by Laurie Coker
Ironically, in part, because of movies, students (perhaps even people in general) read far less. I say ironically, because recently I had the opportunity to speak, on the red carpet, to an author whose first novel, The Wettest County in the World, has been made into a star-studded film called Lawless — starring Tom Hardy, Shia Labouf, Guy Pierce and Jessica Chastain. Matt Bondurant, who currently teaches at UT Dallas, writes about his family’s sorted history as bootleggers in Franklin County, Virginia. And when I ask him to offer one piece of advice to my reluctant writers, he said simply “read” and he added that to be a successful writer, “you need to be a reader first.” Bravo – these are sage words from a man whose book plays out in a character rich, sometimes shocking tale of lawlessness during prohibition. While I found the overall experience entertaining and the cast nearly perfect, some parts of director John Hillcoat and screenwriter Nick Cave’s story play out listlessly.
During pre-film interviews, while waiting my turn, I overheard Bondurant tell a reporter he had nothing to do with Cave’s screenplay, other than to have provided the source material, of which I’ve only read the prelude. I found this a bit disappointing from an author’s perspective, but no one asked him why. Hillcoat’s film comes for the most part from the viewpoint of Jack Bondurant (Labeouf), Matt Bondurant’s grandfather, and his relationship with his two older brothers, Forrest (Hardy) and Howard (Jason Clark) and the family’s bootlegging business. Hillcoat does an impressive job setting the dark tone of his film and still manages to provide moments of humor and frankly, humanness. Bondurant’s rich characters make this film worth watching.
Lawless and Hillcoat are lucky to have this cast. Hardy and Labeouf, in particular, drive this film, but in truth, they have gathered an exceptional group. Bondurant must be so pleased. As noted earlier, this cast pleases. In addition to powerful portrayals by Hardy (excellent as the hard-edged middle Bondurant brother), Labeouf, the youngest and naïve, and Clark, who simply nails his nearly always unhinged character Howard, Hillcoat lucks out with Pierce as a heartless, weirdo lawman out to stop, as any cost, the illegal dealings in Franklin County. The ladies, Chastain and Mia Wasikowska, could use more screen time, but then the film really is about the boys.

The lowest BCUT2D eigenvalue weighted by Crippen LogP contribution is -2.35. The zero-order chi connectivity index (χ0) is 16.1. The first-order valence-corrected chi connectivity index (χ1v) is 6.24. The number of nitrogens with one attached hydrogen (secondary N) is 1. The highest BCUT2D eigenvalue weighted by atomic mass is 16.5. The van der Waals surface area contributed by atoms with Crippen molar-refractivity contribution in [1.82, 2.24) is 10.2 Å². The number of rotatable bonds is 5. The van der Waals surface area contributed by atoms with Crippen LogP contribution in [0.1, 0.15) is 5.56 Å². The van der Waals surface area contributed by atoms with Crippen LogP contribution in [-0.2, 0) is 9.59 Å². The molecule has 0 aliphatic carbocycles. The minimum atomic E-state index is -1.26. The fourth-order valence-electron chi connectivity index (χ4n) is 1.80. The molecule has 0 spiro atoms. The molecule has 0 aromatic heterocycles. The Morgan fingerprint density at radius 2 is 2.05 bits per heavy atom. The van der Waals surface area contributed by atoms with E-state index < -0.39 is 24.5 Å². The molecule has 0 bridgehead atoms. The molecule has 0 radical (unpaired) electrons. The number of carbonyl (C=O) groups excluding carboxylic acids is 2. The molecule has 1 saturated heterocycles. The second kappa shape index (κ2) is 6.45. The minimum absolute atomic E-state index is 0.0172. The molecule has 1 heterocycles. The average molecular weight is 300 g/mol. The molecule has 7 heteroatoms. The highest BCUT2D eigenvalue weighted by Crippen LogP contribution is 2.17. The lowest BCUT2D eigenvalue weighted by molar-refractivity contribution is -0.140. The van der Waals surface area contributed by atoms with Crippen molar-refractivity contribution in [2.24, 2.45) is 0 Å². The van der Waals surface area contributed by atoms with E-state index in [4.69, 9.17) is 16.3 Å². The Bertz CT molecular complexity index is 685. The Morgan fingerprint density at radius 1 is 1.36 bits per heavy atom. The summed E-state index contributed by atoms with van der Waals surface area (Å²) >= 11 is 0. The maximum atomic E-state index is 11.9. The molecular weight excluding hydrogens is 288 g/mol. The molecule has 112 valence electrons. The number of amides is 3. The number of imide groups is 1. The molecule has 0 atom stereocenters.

Willie Nelson, who came to the red carpet, too, has a song associated with the film called Midnight Run, which he asked us to stay for, since it plays at the end of the closing credits, but before we could hear it during the screening I attended, a Q&A with the author began. I did listen at home. Prior to leaving to play a concert, after helping to introduce the film, Nelson warned that some parts of the film were “tough to watch” and “really realistic.” I couldn’t agree more. Hillcoat gets up close and personal with some beat downs and fight scenes, letting fists, weapons and blood flow freely. Problem is, Hillcoat cannot keep the pace up throughout his telling and parts bog down some. Bondurant’s family (as he paints them), however, thoroughly intrigue. The epitomize the word “character” – vivid, colorful, and ultimately tall-tale-esque in nature like Paul Bunyan the giant ax-wielding lumberjack.
Rightly rated R, Lawless earns a B- from me. I might not sit down a see it again soon, but I will recommend it, especially to those who enjoy period pieces and bootlegging gangsters. Hillcoat and crew capture the 1930s era well and his stars shine. I think I’ll recommend Bondurant’s book to my father, who enjoys a good read. I can’t wait to share Bondurant’s wisdom on writing well – the single and simple word “read.”